A crack in the tooth can be an unwelcome and sometimes painful experience. Our tooth may crack due to a physical injury, or chewing down hard food substances; It may even fracture due to our deleterious habits such as night clenching and grinding or just simply from ageing or a previous Root canal treatment. Worried about a similar crack in your tooth? We have got you covered below on all the necessary information.
Types of Tooth Cracks
These tiny hairlines, or more specifically, micro-fractures that can be commonly seen in adult front teeth. These cracks are present only in the first layer of teeth and usually do not produce any pain or an aesthetic problem. Prognosis is very good, provided parafunctional habits (bruxism, clenching) and excessive forces while chewing are avoided.
When a portion of our tooth’s chewing surface breaks off, oftentimes around a dental filling, it is called a fractured cusp. These cracked segments may completely separate at the time of the trauma but the damage does not extend up to the innermost soft tissue (pulp) and hence does not cause much pain. However, you may experience some sensitivity or pain while chewing down your food, depending upon the depth of the crack. Overall, this tooth has a good prognosis.
Such a tooth will have a crack-line extending vertically from the chewing surface towards the root of the tooth. Prompt diagnosis is essential to save the tooth before the crack gradually spreads and opens up under biting forces.
However, the crack may sometimes extend beyond the gum-line, involving the tooth root. In such scenarios, the tooth will have to be extracted due to a questionable prognosis. Having said that one need not very about functional or aesthetic loss as the gap can be covered up with a safe, painless and precise dental Implant placement procedure that will last you a lifetime.
This is a scenario where the crack has propagated beyond the gum-line to the extent that two distinct split fragments of the tooth can be noticed. If the crack-line is extensive it is unlikely that the entire tooth can be saved. However, depending upon the position and involvement of the crack some portion of the tooth might be recoverable after an endodontic treatment by your dental professional.
Vertical Root Fracture:
Such a fracture begins in the lower portion of the tooth, below the gum-line and travels upwards. These fractures are mostly symptomless, hence may go unnoticed until discovered during a routine check-up. There are chances that the fracture may ultimately lead to infection of the surrounding gum or bone, thereby causing great discomfort.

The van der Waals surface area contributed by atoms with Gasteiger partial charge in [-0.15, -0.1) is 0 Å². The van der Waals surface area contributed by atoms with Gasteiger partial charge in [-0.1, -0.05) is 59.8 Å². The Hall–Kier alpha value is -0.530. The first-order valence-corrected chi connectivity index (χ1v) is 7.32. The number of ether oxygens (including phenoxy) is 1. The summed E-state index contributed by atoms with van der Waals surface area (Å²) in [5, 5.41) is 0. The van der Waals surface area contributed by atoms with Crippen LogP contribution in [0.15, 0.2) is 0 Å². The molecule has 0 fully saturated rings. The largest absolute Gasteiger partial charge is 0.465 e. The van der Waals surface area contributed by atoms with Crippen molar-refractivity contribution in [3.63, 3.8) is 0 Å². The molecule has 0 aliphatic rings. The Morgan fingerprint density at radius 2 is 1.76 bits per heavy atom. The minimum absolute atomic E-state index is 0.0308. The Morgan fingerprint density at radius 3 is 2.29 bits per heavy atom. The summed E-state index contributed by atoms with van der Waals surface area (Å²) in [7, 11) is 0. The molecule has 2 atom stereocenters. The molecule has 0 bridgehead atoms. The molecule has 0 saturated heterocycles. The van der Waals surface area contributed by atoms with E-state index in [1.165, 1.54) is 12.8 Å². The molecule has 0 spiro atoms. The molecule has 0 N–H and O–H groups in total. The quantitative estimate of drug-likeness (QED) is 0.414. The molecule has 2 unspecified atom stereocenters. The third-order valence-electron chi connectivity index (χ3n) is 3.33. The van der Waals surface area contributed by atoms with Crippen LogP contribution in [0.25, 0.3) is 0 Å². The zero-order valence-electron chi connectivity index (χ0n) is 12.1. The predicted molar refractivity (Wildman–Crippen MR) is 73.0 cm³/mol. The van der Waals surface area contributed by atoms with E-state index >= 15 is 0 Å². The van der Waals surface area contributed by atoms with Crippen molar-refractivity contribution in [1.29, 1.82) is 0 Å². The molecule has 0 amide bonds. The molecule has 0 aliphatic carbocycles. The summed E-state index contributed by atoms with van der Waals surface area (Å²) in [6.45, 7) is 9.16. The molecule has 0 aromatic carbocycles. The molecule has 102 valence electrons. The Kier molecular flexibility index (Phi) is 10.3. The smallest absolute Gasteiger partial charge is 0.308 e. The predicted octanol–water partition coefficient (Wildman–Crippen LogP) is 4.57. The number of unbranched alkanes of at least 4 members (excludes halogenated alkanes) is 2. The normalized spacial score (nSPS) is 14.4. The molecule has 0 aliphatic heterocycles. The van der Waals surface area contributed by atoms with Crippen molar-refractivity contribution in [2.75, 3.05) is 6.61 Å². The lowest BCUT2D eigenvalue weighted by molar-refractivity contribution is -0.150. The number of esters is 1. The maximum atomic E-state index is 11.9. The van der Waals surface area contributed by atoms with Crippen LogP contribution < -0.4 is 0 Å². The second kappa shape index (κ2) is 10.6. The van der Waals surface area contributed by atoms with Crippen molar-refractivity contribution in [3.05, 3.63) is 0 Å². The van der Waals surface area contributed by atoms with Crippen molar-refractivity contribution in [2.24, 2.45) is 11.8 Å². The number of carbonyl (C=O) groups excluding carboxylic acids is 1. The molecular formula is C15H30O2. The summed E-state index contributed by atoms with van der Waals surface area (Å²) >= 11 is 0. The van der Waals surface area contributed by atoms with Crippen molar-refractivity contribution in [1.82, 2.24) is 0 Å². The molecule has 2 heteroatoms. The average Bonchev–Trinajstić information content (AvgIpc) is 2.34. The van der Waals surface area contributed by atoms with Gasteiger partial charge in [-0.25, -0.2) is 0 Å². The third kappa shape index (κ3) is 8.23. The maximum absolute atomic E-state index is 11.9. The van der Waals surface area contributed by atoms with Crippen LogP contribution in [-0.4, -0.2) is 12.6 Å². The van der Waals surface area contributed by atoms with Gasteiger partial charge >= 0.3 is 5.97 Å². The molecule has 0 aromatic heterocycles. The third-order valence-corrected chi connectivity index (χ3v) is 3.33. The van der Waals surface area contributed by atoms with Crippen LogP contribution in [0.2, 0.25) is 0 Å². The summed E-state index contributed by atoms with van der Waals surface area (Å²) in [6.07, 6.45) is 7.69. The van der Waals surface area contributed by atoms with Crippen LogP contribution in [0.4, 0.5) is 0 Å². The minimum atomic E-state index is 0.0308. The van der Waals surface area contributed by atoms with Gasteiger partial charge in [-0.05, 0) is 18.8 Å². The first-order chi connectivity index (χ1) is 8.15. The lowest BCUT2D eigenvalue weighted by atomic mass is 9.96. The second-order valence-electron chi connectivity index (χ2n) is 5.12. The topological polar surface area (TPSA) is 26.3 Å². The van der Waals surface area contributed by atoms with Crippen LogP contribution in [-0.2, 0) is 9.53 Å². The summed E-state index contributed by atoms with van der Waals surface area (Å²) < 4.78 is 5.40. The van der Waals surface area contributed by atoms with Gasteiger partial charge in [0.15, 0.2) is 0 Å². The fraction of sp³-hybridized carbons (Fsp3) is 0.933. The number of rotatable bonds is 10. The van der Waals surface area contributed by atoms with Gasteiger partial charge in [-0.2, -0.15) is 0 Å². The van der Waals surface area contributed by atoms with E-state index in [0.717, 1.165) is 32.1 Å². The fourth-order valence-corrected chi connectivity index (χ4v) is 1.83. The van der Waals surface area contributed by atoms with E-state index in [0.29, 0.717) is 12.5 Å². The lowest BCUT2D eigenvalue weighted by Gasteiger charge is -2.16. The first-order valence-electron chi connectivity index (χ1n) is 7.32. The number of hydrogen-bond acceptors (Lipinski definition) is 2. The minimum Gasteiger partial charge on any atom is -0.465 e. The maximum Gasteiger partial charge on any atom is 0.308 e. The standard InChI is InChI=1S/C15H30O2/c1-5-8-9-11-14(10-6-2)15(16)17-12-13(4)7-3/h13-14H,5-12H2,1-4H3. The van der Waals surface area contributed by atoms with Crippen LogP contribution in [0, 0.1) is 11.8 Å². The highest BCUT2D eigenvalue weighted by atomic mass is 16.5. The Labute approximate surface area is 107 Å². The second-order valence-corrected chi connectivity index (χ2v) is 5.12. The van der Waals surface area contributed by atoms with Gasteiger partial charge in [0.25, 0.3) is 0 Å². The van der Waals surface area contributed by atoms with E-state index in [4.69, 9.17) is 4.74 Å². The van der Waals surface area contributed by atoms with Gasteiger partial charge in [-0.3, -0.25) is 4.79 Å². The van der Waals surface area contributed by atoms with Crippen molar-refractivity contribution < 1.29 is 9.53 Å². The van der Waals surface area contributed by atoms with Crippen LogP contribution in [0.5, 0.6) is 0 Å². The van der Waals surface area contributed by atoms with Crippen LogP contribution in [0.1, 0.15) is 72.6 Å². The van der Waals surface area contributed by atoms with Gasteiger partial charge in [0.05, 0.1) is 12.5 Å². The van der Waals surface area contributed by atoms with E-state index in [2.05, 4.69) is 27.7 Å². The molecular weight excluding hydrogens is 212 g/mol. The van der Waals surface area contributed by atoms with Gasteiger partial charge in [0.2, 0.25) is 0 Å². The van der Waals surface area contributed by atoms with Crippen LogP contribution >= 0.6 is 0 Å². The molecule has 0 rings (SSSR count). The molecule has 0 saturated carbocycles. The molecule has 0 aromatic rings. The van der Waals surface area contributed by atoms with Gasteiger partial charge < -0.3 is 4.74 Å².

Diagnosing a Cracked Tooth:
Your dental specialist may use a variety of tests to confirm the crack in your tooth:
• Your dental history and thorough clinical examination of the oral cavity
• run a pointed tool called dental explorer on the tooth surface to ‘catch’ any crack
• Use a dental dye to make the crack more visible
• Perform a bite test that involves biting down on an apparatus with the tooth in question
• Fibre optic Transilluminstion: transmitting a narrow and focused beam of light through the tooth to detect any cracks or fractures
Treatment of Tooth Cracks:
Depending upon the type and extent of tooth crack the treatment may vary such as:
No Treatment: If the tooth in question has hair-thin craze lines and they do not present any esthetic concern, your dentist will suggest no remedy other than avoiding biting down on hard foodstuffs and taking good care of your teeth
Bonding: When the tooth is only slightly chipped such that its physical appearance is the only concern then your cosmetic dentist will repair and shape it with a tooth-coloured material that exactly simulates your adjacent natural tooth in colour, shape and function.
Dental Crown: Sometimes a tooth may have a fractured cusp or a broken segment. In this scenario a Dental crown is recommended that encases the broken tooth like a cap and restores its functionality and appearance.
Endodontic Treatment: In cases when the fracture line extends below the gum-line and the tooth elicits symptoms of pain and sensitivity a Root Canal Treatment is a good option to save the tooth.
The Bottom Line
Ending up with a cracked tooth may not be as catastrophic as it appears. Several advanced procedures are available to save that chomping apparatus and that beautiful smile.
However, it should be noted that while cracked bone might heal completely, a cracked tooth will never have a hundred per cent resolution. Thereby, good oral hygiene, avoiding hard foodstuffs, or wearing a nightguard to prevent bruxism, may go a long way in saving the tooth and protecting that smile, after a dental treatment of the crack.